The Scottish Premier League faces fixture chaos at the start of 2011 to 2012 with the news that Celtic have arranged to play in a tournament a week after the start of the season.
The Dublin Super Cup, featuring Man City, Inter Milan, an Irish Select and the Parkhead club, is to be played on the weekend of July 30th despite the SPL wanting to start competitive football the week before.
While Rangers have not yet announced their plans, its likely that they too will be looking to bring in a seven figure sum in a glamour friendly.
One way round the dilemma would be to play the second round of the League Cup early (clubs involved in Europe don't enter until the subsequent round) but that would mean lower league clubs losing out on pre season friendlies that are a vital lifeline for them.
Whatever solution is eventually reached, the Old Firm are set to take advantage of their privileged position in the game up North by insisting on even more preferential treatment than they currently receive.
Both Rangers and Celtic will insist that their continued participation in the League and Scottish Cups will be dependent on their never being drawn against each other as this "damages the credibility of a cup competition if two of the biggest clubs on the globe do not compete in the final".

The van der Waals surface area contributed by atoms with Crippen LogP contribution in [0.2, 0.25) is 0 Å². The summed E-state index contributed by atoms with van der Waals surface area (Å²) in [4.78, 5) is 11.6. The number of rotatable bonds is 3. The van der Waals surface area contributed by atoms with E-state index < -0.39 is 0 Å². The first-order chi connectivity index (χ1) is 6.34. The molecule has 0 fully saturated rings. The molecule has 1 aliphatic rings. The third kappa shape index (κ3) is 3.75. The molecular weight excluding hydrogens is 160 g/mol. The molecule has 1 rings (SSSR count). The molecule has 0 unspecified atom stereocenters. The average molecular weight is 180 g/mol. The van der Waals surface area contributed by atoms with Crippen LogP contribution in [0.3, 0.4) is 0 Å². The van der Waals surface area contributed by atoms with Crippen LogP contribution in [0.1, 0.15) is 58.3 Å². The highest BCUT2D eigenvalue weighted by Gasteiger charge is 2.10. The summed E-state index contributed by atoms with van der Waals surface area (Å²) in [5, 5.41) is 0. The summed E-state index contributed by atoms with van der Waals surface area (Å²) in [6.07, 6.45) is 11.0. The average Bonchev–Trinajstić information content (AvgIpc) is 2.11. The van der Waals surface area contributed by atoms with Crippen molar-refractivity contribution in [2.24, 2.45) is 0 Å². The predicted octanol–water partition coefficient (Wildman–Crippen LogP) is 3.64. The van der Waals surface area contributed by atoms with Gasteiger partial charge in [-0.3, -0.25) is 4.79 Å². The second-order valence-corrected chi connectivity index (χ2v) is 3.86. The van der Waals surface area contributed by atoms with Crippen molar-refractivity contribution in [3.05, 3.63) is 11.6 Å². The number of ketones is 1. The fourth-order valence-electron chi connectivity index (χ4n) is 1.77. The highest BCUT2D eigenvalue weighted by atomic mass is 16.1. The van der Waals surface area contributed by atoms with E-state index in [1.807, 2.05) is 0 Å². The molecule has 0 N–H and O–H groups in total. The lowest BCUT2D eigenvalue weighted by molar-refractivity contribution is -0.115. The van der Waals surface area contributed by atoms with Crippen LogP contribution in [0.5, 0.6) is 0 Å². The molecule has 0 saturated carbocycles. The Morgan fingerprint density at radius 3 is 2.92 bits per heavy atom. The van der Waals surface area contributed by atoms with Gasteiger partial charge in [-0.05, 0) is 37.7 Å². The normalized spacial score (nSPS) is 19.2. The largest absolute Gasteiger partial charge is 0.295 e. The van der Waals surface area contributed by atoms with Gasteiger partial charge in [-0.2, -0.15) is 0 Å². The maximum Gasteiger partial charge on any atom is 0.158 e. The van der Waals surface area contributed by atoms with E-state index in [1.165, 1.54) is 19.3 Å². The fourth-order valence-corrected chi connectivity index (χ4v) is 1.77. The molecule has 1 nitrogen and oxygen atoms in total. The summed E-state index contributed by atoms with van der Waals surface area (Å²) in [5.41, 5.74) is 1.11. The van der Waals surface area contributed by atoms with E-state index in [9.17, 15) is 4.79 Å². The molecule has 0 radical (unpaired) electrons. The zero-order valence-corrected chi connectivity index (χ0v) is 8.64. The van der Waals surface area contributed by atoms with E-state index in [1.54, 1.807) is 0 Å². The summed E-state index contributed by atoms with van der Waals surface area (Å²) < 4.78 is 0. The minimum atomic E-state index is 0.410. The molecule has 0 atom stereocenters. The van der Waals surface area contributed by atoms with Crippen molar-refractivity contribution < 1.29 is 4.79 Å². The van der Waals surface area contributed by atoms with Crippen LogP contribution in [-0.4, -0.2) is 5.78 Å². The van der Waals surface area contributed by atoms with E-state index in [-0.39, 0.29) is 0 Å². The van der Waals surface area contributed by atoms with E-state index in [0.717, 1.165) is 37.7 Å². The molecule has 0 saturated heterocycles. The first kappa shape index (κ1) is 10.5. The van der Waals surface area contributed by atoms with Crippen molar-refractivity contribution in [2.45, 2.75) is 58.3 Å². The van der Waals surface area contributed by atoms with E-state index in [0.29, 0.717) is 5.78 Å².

Furthermore, all cup ties involving either of them must in future be home ties and must kick off no later than 6pm so "our players can get a good 12 hours sleep before their next training session. The cream of the nation's talent cannot be expected to play to the best of their ability unless they get a settled sleeping regime. The fact that many lower league club players are part time and would not be able to make a 6pm kick off is not our concern. These individuals should make their mind up what's more important - putting food on the table or getting the opportunity of pitting their wits against Scotland's finest".
Finally - for the moment at least - the Big Two will refuse to honour any league fixtures next season unless the SPL import referees from abroad who "do not have anti Old Firm agendas to follow and who will not be influenced by the incoherent babbling of managers of provincial clubs who claim that they do not get their fair share of penalty decisions in games against our honourable selves. There is no place in Scottish football for conspiracy theories ".